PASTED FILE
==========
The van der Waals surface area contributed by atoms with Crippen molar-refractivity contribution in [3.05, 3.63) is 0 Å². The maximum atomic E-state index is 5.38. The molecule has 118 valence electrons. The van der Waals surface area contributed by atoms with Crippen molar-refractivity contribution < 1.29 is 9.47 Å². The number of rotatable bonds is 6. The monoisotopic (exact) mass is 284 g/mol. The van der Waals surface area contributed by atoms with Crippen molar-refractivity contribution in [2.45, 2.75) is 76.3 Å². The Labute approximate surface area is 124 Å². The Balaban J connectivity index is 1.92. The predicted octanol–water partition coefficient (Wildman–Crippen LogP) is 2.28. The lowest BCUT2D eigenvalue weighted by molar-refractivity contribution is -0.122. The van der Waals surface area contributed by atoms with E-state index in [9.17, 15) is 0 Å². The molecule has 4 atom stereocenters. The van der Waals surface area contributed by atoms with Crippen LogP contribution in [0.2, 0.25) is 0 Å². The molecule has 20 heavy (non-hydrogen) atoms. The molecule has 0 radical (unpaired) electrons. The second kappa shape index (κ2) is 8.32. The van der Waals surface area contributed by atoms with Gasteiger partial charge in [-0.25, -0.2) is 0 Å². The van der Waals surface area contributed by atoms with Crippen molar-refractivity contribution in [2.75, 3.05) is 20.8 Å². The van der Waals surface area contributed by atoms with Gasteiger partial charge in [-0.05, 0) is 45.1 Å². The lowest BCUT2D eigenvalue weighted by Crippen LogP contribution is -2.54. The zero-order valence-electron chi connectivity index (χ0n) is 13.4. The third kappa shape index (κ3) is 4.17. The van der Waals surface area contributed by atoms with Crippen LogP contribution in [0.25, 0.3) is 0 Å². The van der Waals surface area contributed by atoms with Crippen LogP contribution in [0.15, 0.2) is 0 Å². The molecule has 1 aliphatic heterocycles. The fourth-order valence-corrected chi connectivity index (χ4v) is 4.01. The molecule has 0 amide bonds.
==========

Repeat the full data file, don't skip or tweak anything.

The van der Waals surface area contributed by atoms with Crippen molar-refractivity contribution in [3.05, 3.63) is 0 Å². The maximum atomic E-state index is 5.38. The molecule has 118 valence electrons. The van der Waals surface area contributed by atoms with Crippen molar-refractivity contribution < 1.29 is 9.47 Å². The number of rotatable bonds is 6. The monoisotopic (exact) mass is 284 g/mol. The van der Waals surface area contributed by atoms with Crippen molar-refractivity contribution in [2.45, 2.75) is 76.3 Å². The Labute approximate surface area is 124 Å². The Balaban J connectivity index is 1.92. The predicted octanol–water partition coefficient (Wildman–Crippen LogP) is 2.28. The lowest BCUT2D eigenvalue weighted by molar-refractivity contribution is -0.122. The van der Waals surface area contributed by atoms with E-state index in [9.17, 15) is 0 Å². The molecule has 4 atom stereocenters. The van der Waals surface area contributed by atoms with Crippen LogP contribution in [0.2, 0.25) is 0 Å². The molecule has 20 heavy (non-hydrogen) atoms. The molecule has 0 radical (unpaired) electrons. The second kappa shape index (κ2) is 8.32. The van der Waals surface area contributed by atoms with Gasteiger partial charge in [-0.25, -0.2) is 0 Å². The van der Waals surface area contributed by atoms with Crippen molar-refractivity contribution in [2.75, 3.05) is 20.8 Å². The van der Waals surface area contributed by atoms with Gasteiger partial charge in [-0.05, 0) is 45.1 Å². The lowest BCUT2D eigenvalue weighted by Crippen LogP contribution is -2.54. The zero-order valence-electron chi connectivity index (χ0n) is 13.4. The third kappa shape index (κ3) is 4.17. The van der Waals surface area contributed by atoms with Crippen LogP contribution in [0.25, 0.3) is 0 Å². The van der Waals surface area contributed by atoms with Crippen LogP contribution in [0.15, 0.2) is 0 Å². The molecule has 1 aliphatic heterocycles. The fourth-order valence-corrected chi connectivity index (χ4v) is 4.01. The molecule has 0 amide bonds.